An abscess is a collection of pus in any part of the body. In most cases, the area around an abscess is swollen and inflamed.
Abscesses occur when an area of tissue becomes infected and the body's immune system tries to fight it. White blood cells (WBCs) move through the walls of the blood vessels into the area of the infection and collect in the damaged tissue. During this process, pus forms. Pus is the buildup of fluid, living and dead white blood cells, dead tissue, and bacteria or other foreign substances.
Abscesses can form in almost any part of the body. The skin, under the skin, and the teeth are the most common sites. Abscesses may be caused by bacteria, parasites, and foreign substances.
Abscesses in the skin are easy to see. They are red, raised, and painful. Abscesses in other areas of the body may not be seen, but they may cause organ damage.
Types and locations of abscesses include:
Exams and Tests
The health care provider will perform a physical exam, focusing on the symptoms of the abscess.
Tests to locate the abscess include:
- CT scan
- MRI scan
Often, a sample of fluid will be taken from the abscess and tested to see what type of germ is causing the problem.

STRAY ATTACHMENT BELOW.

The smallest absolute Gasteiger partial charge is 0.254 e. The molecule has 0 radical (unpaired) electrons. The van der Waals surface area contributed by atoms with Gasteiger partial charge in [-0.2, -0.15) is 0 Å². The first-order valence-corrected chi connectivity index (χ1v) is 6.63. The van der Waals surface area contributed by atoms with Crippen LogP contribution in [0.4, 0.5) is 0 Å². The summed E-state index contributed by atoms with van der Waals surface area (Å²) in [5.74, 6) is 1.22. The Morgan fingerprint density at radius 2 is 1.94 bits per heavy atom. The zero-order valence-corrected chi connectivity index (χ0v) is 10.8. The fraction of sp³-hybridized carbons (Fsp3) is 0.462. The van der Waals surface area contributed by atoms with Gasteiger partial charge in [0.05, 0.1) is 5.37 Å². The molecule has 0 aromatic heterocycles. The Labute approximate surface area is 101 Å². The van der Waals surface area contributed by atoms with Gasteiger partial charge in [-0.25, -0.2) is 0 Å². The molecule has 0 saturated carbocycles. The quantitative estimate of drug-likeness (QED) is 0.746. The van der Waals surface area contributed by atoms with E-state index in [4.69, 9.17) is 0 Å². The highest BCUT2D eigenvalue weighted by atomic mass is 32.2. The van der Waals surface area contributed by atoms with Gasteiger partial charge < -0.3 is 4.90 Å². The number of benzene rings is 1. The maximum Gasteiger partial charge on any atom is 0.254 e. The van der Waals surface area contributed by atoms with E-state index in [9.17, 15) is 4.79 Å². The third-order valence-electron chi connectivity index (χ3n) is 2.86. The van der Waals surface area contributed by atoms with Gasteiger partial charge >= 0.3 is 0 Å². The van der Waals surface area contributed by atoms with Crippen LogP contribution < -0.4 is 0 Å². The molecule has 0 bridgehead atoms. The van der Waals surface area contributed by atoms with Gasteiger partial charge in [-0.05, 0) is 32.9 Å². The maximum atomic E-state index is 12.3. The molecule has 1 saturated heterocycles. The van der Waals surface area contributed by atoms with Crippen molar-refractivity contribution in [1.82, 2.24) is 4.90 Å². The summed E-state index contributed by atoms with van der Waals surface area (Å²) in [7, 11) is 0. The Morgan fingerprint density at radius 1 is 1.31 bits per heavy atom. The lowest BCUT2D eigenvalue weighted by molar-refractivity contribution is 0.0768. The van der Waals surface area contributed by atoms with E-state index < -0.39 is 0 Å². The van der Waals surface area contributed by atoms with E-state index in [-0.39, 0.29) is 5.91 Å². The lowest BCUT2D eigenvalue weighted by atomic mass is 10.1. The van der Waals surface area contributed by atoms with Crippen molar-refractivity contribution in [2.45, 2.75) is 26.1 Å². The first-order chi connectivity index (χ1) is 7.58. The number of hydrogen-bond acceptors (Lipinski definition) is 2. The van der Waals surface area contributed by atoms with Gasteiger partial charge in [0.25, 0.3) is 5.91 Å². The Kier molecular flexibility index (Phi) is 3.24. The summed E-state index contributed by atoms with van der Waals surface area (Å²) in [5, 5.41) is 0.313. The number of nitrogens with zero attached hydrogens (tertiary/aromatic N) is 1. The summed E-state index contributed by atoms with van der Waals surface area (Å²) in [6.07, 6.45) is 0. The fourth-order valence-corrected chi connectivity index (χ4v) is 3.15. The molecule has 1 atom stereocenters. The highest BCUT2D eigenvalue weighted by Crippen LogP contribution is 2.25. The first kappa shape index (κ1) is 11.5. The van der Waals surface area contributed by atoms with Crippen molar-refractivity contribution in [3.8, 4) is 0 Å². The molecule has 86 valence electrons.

Treatment varies, but often surgery to drain the abscess, antibiotics, or both are needed.
When to Contact a Medical Professional
Call your provider if you think that you have any type of abscess.
Preventing abscesses depends on where they develop. For example, good hygiene can help prevent skin abscesses. Dental hygiene and routine care will prevent tooth abscesses.
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Holtzman LC, Hitti E, Harrow J. Incision and drainage. In: Roberts JR, ed. Roberts and Hedges' Clinical Procedures in Emergency Medicine. 6th ed. Philadelphia, PA: Elsevier Saunders; 2014:chap 37.
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Review Date 7/13/2016
Updated by: Linda J. Vorvick, MD, Medical Director and Director of Didactic Curriculum, MEDEX Northwest Division of Physician Assistant Studies, Department of Family Medicine, UW Medicine, School of Medicine, University of Washington, Seattle, WA. Also reviewed by David Zieve, MD, MHA, Isla Ogilvie, PhD, and the A.D.A.M. Editorial team.